All Powerful Moderator
central park tower is nice in its own way, but i hear ya on the othersI was looking at the 3 Extell buildings:
Central Park Tower
View attachment 365
1 Manhattan Square View attachment 366
And Brooklyn Point View attachment 367
While I wouldn't necessarily call any of them ugly, they do seem to be a bit unremarkable aside from size/height.
Is Central Park Tower ever going to be the kind of "it" building like 220 Central Park South? I think we discussed before how some buildings get that out of the box and then fade - like Limestone Jesus (15 CPW) and perhaps One57 (which while it had the highest sale in history when it opened never sold out). But now that 217 West 57th St has been on the market for 3 years and never seems to have reached critical mass, what would it take to suddenly catch fire?Extell has never been in the market for doing something architecturally interesting. Interesting cost more money, incrementally on the overall price tag but a sum nevertheless. The question is whether people will pay for it.
Extell’s machine ran fine as long as demand exceeded supply. But as that equation changes, they’ve been on the receiving end of it. The differences between CPT and 220 CPS are incremental cost-wise. But the 2 blocks & differentiated aesthetics seems to have made all the difference.
Think it will. Each era of new dev seems to be defined in some way like that. Im wondering what the development of 2025 is going to look like? the stuff that is being filed now, that wont start building for years to meet new needs?I wonder if at some point in the future they will be looked at the same way "1960s buildings" and then later "1980s buildings" did, along with being priced at discounts sufficient that people bought them simply as value plays because "you get so much for your money compared to the good stuff."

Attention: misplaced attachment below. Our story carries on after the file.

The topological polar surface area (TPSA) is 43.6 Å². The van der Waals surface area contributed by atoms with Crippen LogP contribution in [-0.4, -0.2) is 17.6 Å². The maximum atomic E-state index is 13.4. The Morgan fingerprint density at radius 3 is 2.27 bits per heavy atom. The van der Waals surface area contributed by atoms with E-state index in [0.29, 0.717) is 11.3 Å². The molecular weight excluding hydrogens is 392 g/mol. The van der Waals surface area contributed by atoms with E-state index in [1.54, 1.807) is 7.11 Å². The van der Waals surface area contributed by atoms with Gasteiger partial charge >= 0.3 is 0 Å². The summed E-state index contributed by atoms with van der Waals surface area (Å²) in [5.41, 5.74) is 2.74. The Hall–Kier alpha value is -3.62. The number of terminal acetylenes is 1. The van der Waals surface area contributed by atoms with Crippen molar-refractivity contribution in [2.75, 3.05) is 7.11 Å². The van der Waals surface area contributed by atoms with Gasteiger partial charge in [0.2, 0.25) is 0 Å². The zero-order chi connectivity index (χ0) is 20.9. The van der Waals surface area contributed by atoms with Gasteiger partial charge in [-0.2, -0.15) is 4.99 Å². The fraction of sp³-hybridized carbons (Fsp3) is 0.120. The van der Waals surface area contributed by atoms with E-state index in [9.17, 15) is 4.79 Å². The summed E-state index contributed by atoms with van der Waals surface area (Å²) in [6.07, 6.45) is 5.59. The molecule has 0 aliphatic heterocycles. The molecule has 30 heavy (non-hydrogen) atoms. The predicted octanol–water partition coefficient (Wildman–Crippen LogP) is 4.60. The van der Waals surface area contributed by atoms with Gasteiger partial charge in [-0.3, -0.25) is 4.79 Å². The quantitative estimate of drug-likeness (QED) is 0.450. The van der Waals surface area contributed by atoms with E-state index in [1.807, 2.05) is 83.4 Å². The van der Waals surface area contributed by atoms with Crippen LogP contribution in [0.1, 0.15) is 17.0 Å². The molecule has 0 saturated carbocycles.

I think this is going to continue being a flop. Take a look at this unit asking nearly $5000 ppsf:Is Central Park Tower ever going to be the kind of "it" building like 220 Central Park South? I think we discussed before how some buildings get that out of the box and then fade - like Limestone Jesus (15 CPW) and perhaps One57 (which while it had the highest sale in history when it opened never sold out). But now that 217 West 57th St has been on the market for 3 years and never seems to have reached critical mass, what would it take to suddenly catch fire?
PS I really don't understand why they can't say whether it's a Sponsor sale. In fact I think they are obliged to
"The condo has not previously been shown, according to the CEO of Corcoran. It’s not clear if the listing is a resale — where the unit owner can set the price as they please — or a sponsor sale, when the developer sets the price and sets the market for other unsold units."
PPS As far as I can tell so of the views advertised by photos in some of the listings can't be the actual view from the unit. This was an issue which came to up at ONE57 when Gary Barnett and Michael Hirtenstein virtually came to blows over Hirtenstein bribing a construction worker to take a video from where the unit he was in contract for was going to be and claimed his actual view would be obstructed by the Essex House sign.
Gary Barnett has returned New York property investor Michael Hirtenstein’s One57 contract and deposit, after Hirtenstein admitted to bribing a construction worker to film the view from what would have been his future apartment, according to the New York Post. Barnett has been strict about not...therealdeal.com
From what I can tell very few actually live there. I would love to see what the occupancy statistics are.I dunno, this one always looked nice to me…
Residents of Troubled Supertall Tower Seek $125 Million in DamagesThe condo board at 432 Park Avenue is suing the developers for construction and design defects that have led to floods, faulty elevators, and electrical explosions.
The condo board at the supertall tower 432 Park Avenue, one of the most expensive addresses in the world, is suing the developers for $125 million in damages, citing multiple floods, faulty elevators, “intolerable” noise caused by building sway, and an electrical explosion in June — the second in three years — that knocked out power to residents, according to a lawsuit filed Thursday.